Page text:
“I love it,” said Lexie Puringer, an 11-year-old sixth-grader at Marshall. “It’s so much brighter than it was before.”
Marshall, an independent school for grades 4-12, recently wrapped up a three-year, $4.3 million comprehensive campaign, dubbed Next Horizon Campaign, that included a complete renovation for both the art and music wings.
This most recent project included enlarged and enhanced upper and middle school art studios; flexible studio spaces for instrumental and choral music as well as movement and theater; a recording studio; a digital design studio; a ceramics studio; a darkroom; suites of private practice rooms; a music library; a green room; and a designated instrument-storage room.
“We were already a community that valued arts and music, and I think for the kids to see that the adults around them also valued it enough to take on this huge construction project, just the amount of pride and joy they had when they went into those classrooms was just huge,” said Bryce Nixon, associate head of school, external relations at Marshall. “I think they had a renewed energy about those subjects. The same thing happened when we did other projects.”
The capital improvements also included the STEM (Science, Technology, Engineering and Math) wings as well, but renovating the arts and music wings were just as important, said Kevin Breen, head of school at Marshall.
“I think it’s important that we don’t treat art and music as specials. We treat them as if they are as valid as the five core subjects,” he said. “We believe the careers that await these kids will require them to invent and create all the time, so we wanted to say that this really matters.”
Breen said when the school was built in the 1960s, it was a Catholic high school with stand-and-deliver teaching.
“All the classrooms had platforms where the teacher would demonstrate and the kids would watch,” Breen said. “But so much has changed now and we’ve put learning into the hands of the kids.”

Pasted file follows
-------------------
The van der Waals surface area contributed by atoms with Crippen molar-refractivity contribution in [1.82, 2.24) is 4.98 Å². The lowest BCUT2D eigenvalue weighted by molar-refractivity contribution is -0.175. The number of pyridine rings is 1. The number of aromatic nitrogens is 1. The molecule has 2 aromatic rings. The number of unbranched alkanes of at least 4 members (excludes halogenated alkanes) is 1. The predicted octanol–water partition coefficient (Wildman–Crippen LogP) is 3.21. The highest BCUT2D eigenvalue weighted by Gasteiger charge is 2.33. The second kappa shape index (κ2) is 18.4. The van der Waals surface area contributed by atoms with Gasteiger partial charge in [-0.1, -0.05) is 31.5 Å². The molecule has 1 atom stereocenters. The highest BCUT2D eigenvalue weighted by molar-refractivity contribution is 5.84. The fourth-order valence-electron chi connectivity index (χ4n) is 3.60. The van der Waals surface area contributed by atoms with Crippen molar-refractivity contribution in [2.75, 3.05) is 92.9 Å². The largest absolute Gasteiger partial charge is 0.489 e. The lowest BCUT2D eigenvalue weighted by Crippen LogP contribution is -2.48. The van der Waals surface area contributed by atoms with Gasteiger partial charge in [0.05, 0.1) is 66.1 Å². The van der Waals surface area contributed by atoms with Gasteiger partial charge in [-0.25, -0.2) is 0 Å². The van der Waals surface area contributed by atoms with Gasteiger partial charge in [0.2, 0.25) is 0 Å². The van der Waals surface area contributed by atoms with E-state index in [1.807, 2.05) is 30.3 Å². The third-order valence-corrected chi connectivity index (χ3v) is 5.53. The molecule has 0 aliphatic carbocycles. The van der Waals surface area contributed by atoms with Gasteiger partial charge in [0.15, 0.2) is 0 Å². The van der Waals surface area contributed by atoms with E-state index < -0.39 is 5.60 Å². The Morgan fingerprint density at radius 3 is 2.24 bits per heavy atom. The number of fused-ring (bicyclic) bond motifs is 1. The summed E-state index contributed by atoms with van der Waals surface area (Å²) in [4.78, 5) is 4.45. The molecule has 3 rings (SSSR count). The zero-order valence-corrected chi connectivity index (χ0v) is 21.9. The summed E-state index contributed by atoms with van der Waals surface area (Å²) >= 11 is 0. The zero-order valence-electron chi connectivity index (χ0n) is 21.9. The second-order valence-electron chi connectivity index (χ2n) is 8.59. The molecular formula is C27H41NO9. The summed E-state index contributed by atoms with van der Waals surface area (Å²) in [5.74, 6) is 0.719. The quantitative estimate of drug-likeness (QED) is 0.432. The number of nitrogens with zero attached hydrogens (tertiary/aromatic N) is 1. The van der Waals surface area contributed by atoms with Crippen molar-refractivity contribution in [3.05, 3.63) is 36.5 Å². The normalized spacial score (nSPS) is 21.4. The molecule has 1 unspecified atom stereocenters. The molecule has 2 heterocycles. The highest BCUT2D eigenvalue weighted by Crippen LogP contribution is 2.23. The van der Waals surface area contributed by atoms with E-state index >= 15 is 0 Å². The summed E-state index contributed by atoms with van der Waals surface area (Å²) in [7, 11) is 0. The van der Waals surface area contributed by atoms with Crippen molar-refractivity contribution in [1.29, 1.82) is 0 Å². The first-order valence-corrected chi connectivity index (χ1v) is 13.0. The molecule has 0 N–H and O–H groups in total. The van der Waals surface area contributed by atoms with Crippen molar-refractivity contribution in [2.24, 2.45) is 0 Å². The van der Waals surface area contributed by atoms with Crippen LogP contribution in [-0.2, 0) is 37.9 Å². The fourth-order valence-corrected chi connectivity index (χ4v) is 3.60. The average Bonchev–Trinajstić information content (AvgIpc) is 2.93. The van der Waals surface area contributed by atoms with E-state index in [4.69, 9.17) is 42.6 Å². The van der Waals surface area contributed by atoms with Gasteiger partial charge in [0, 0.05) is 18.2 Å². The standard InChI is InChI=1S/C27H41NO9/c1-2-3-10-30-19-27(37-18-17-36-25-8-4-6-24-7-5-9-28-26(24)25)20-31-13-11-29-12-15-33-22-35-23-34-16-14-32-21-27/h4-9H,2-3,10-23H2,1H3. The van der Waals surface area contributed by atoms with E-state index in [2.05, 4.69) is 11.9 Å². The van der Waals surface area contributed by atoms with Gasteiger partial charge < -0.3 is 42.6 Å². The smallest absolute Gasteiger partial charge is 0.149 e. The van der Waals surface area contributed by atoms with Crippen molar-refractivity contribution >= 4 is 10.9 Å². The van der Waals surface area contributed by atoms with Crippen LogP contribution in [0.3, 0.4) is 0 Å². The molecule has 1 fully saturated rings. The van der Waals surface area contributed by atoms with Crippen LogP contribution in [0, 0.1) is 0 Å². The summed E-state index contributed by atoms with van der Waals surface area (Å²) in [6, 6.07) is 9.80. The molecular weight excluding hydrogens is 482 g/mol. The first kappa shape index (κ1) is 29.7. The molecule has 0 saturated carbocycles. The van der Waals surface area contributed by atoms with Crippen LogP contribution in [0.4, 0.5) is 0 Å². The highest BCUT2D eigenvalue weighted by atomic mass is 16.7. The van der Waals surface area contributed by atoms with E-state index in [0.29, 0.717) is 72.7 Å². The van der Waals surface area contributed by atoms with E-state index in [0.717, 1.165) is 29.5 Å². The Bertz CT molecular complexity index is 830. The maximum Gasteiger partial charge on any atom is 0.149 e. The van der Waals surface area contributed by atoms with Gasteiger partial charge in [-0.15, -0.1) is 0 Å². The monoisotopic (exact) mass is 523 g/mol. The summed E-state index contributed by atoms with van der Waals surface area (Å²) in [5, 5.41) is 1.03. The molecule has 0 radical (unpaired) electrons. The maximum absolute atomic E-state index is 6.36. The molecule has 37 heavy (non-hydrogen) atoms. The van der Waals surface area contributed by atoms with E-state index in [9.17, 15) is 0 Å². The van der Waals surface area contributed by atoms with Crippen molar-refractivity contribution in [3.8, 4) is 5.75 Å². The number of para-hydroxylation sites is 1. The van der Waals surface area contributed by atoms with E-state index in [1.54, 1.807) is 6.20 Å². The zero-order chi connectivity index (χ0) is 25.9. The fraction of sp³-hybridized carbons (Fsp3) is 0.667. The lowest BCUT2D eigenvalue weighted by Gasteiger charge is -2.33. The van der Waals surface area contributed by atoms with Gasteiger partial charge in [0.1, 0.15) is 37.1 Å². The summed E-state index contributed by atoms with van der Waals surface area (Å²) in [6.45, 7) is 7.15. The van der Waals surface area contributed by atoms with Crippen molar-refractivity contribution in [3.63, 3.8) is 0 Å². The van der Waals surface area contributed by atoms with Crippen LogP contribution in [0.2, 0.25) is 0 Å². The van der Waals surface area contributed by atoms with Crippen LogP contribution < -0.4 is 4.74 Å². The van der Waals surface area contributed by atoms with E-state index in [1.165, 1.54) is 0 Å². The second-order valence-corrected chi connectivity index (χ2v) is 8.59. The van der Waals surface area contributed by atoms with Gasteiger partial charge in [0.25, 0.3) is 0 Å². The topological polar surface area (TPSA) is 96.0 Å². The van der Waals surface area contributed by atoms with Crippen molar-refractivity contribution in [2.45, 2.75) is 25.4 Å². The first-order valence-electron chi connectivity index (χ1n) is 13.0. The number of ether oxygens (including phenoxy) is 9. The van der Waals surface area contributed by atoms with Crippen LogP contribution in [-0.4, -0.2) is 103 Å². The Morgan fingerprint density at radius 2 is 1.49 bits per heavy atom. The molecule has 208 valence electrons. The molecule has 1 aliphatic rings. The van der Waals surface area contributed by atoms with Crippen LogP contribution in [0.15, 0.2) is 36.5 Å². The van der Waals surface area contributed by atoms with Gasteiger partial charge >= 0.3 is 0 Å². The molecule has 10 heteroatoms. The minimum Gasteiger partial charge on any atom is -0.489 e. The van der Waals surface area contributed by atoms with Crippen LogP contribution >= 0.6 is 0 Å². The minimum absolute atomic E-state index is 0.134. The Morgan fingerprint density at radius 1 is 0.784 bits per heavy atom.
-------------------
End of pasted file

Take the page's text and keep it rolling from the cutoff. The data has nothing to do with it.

Breen said they wanted the school to reflect how times have changed in the way teachers teach and the way students learn. Marshall also added two new blocks called “Expand” and “Enrich.” Nixon said “Expand” is an ungraded class that allows students to broaden their learning outside the usual curriculum.
“Enrich” is a block where a class gets to dive deeper into something that they are working on in class or tries something new that they haven’t had a chance to do, Nixon said.
Both Nixon and Breen said the students and staff have had positive things to say about the renovations.
“They really love the space,” Breen said. “Out of all the projects we’ve done, I think this one has brought the most joy.”
Over the past several years, Marshall has taken on 25 projects to bring the school up to date. The joy the students felt using their new art room was evident during an after-school art club.
Middle school students were creating and collaborating Wednesday in the new art room. When asked by Breen what they thought of the new room, a group of sixth-graders yelled with glee that they “love it.”
Puringer was sitting at the two most colorful tables in the main art room Wednesday with fellow sixth-graders Winnie Carmichael, Presley Johnsrud and Mathew Whitebird. All of them said they loved the new room.
“I was really surprised and it made me really happy,” Johnsrud said about the first time she entered the room.
“It’s such an improvement from the last room,” Whitebird said.
All of them agreed the new art room had a lot more space.
“It’s so much bigger and more open,” Carmichael said.
The group of middle schoolers and many more were staying after school to dive deep into creative projects.
“We can’t predict what jobs will be available when these kids graduate college, but if they know how to make things and solve problems, and execute their own ideas, they’ll be ready for whatever is coming,” Breen said.
Marshall is holding an open house Tuesday from 5:30-7:30 p.m. to celebrate the completion of the Next Horizon Campaign. The public is invited to the open house to see the newly renovated spaces.